Goldman's Ram Sundaram Talks Trading, Da Vinci and Mental Health

  • Sundaram is co-chair of the Child Mind Institute with Neidich
  • Artificial intelligence ‘not a good or a bad thing,’ he says

Ram Sundaram received a warm introduction at the Child Mind Institute’s annual benefit Monday night.

Brooke Garber Neidich and Ram Sundaram

Photographer: Amanda Gordon/Bloomberg

“This is the man I love,” Brooke Garber Neidich said of her co-chair at the nonprofit as guests filed into Cipriani 42nd Street. On one side of the room was a Bloomingdale’s teddy bear being sold to benefit the New York-based institute. On the other was Ali Wentworth, George Stephanopoulos and Ruth Westheimer.

Neidich met Sundaram in 2008, the year he made partner at Goldman Sachs. They quickly discovered a shared passion for children’s mental health, born from helping their own sons.

“Parents tend to blame themselves,” said Sundaram, who runs structured-credit trading at Goldman. “A lot,” Neidich added.

With their children thriving, both have worked to ensure that other parents and children have the Child Mind Institute as a resource for education, support and treatment options.

Selena Gomez poses with a guest at the Lupus Research Alliance benefit.

Photographer: Amanda Gordon/Bloomberg

Celebrities can help. Child Mind Institute has a Speak Up for Kids campaign each May, in which Reese Witherspoon and Emma Stone have appeared in a video. Selena Gomez, who has lupus, was at a benefit for the Lupus Research Alliance benefit on Monday. Ashley Judd told of coping with depression at a fundraiser for the Hope for Depression Research Foundation earlier this month.

Sundaram envisions something with lasting results, like the Jimmy Fund at Dana-Farber Cancer Institute, though it’s hard to get too hands-on. “I have a full time job at Goldman, so the amount of time I can dedicate has been limited compared to what I would like to do,” he said.

Sundaram’s wife, Preethi Krishna, with Justin Solomon of the Forman School (Krishna is a board member)

Photographer: Amanda Gordon/Bloomberg

One work matter occupying him is a recent slump in trading revenue. “To some extent it’s markets,” Sundaram said. There are, however, some things the firm can do more of, he said. “We think there’s still a lot of growth in emerging markets: Latin America, Eastern Europe, East Africa, we will pick our spots there. We’ve been increasing revenue steadily in those areas.”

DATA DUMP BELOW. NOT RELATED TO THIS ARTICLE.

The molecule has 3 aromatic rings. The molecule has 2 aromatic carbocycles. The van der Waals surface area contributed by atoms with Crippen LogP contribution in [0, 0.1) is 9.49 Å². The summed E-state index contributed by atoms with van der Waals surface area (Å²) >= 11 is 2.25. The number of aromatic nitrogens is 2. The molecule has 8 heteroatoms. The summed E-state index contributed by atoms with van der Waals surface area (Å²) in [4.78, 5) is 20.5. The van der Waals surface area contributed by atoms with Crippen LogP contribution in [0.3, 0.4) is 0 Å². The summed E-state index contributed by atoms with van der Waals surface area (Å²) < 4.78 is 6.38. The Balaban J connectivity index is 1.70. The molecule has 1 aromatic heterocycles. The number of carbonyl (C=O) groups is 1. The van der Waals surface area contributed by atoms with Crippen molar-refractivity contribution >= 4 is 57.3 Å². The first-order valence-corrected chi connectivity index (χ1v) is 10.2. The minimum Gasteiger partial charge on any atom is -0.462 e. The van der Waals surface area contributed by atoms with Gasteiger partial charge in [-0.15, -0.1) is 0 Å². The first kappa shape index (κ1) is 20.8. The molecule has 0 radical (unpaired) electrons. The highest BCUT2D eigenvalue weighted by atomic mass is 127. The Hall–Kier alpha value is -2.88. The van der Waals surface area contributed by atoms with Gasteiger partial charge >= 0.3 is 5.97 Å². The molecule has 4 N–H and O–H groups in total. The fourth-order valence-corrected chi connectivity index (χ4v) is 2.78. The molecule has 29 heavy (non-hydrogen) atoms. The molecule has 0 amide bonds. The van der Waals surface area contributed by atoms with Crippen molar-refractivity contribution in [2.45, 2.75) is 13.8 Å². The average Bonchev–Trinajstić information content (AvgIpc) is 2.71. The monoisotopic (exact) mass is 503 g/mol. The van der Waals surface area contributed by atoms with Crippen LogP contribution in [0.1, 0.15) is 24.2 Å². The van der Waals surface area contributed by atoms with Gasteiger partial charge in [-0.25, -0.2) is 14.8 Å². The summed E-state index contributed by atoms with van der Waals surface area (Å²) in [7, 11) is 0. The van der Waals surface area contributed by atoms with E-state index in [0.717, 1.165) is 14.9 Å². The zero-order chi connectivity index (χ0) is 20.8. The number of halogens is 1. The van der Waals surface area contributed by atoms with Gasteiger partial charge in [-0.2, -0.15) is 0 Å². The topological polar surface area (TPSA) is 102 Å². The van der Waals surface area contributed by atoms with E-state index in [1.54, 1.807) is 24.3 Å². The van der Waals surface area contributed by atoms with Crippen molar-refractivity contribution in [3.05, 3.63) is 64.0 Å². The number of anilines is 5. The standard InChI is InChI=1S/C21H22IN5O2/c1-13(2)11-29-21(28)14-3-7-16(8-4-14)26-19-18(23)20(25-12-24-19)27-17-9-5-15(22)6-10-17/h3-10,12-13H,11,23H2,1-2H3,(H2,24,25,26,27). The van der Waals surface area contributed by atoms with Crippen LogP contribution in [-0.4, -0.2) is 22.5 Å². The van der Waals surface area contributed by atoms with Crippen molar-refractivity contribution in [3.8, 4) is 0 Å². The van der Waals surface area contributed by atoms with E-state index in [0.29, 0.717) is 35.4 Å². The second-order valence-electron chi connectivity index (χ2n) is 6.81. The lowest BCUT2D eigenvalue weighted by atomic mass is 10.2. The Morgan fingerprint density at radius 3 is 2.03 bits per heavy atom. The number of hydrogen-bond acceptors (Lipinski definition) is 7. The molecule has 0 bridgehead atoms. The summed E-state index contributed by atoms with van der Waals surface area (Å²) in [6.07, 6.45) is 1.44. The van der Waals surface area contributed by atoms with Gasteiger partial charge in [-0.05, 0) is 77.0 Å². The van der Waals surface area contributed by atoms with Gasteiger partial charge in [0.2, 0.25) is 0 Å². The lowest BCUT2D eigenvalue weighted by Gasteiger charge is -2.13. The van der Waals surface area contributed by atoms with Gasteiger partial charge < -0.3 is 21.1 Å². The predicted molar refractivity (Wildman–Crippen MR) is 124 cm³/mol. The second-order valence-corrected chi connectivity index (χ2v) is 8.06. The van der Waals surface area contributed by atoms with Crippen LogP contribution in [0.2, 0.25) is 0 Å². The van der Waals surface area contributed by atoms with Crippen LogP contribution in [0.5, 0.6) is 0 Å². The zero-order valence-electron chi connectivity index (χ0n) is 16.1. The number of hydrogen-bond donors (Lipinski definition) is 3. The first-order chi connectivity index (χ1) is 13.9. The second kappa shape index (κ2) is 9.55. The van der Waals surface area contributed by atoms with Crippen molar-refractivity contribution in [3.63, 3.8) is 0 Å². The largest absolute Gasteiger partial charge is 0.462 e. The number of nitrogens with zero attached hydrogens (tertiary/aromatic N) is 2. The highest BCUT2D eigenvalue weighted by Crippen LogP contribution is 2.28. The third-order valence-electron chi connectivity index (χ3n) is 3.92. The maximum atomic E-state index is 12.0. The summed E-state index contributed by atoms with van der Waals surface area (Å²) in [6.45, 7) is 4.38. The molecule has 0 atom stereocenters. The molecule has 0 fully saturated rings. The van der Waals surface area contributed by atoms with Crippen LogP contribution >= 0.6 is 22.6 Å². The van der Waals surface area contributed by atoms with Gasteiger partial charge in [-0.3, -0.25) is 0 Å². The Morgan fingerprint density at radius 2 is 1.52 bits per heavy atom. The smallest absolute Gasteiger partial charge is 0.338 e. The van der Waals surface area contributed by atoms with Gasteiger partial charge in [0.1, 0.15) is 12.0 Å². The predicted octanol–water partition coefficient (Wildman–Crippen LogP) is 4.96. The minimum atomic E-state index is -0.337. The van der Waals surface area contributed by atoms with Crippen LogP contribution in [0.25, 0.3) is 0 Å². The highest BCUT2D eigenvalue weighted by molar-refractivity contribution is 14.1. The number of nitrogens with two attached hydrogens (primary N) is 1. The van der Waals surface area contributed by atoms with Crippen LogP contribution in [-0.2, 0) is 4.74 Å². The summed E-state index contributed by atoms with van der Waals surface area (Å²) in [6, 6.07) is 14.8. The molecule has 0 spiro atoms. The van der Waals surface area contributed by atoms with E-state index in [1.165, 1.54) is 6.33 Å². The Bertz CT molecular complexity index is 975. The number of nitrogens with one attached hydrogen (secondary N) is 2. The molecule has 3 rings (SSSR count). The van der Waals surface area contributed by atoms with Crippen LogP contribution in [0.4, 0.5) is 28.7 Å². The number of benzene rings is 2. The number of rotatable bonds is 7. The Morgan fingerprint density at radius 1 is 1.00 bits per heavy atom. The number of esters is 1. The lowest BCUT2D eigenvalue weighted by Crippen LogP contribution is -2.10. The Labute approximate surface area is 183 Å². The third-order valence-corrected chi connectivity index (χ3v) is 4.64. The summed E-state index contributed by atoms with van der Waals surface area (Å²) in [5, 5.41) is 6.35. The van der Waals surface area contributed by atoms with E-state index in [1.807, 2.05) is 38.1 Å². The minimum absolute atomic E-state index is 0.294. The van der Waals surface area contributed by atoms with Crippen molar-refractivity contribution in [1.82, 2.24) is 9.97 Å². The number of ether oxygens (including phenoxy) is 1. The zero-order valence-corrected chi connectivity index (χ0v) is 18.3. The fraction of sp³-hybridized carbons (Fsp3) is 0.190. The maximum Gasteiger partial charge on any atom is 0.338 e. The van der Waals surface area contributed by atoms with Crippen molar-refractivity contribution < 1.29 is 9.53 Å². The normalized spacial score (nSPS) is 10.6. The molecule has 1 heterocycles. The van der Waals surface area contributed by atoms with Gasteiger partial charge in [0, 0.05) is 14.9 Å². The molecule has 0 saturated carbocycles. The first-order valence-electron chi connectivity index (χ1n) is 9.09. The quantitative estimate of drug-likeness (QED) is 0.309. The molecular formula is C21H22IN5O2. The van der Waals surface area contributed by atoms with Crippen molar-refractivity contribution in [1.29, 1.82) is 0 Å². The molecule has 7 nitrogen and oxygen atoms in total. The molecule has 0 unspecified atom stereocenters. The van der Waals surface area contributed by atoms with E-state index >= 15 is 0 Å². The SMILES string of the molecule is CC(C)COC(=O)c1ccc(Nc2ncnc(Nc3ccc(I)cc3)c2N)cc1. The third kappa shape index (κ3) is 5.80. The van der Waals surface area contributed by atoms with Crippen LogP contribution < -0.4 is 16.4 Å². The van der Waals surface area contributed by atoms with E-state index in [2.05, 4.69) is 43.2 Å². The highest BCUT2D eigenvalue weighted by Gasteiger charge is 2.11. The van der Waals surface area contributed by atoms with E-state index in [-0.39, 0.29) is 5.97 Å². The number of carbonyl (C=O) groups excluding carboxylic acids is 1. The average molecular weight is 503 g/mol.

A change Sundaram sounds like he’s already adjusted to is the rise of machine learning. He said he’s a believer in Ray Kurzweil’s prediction that singularity will arrive by 2045. “It’s going to be a policy issue,” Sundaram said. “The low-end jobs, we have already started losing. The high-end jobs are going just as fast.”

Computers do the bulk of exchange trading and an artificial intelligence program is doing the work of lawyers. “It’s not a good or a bad thing,” Sundaram said. “You have to go with it.” Would a computer have thought of a collateralized debt obligation? “Who knows in 30 years.”

A teddy bear with George Stephanopoulos, Ali Wentworth, Harold Koplewicz and Juju Chang

Photographer: Amanda Gordon/Bloomberg

An avid reader, Sundaram’s favorite book of the year is “Sapiens: A Brief History of Humankind” by Yuval Noah Harari, and he gave a copy to Steve Scherr. He’s also found some inspiration for his advocacy on mental health issues in Walter Isaacson’s biography of Leonardo Da Vinci, whose “Salvator Mundi” painting went for $450 million at auction last week.

“He talks about how this guy, if he’d been born in our time, would probably be on meds," Sundaram said. “His genius was his unbelievable ADD, being able to think about all of these different things at the same time.”

The lesson: “We should celebrate our differences,” Sundaram said. “Instead of being in denial, you can do something amazing.” The key is knowing, “There’s a lot of help available. You are not alone. You have to have hope everything is going to be fine.”

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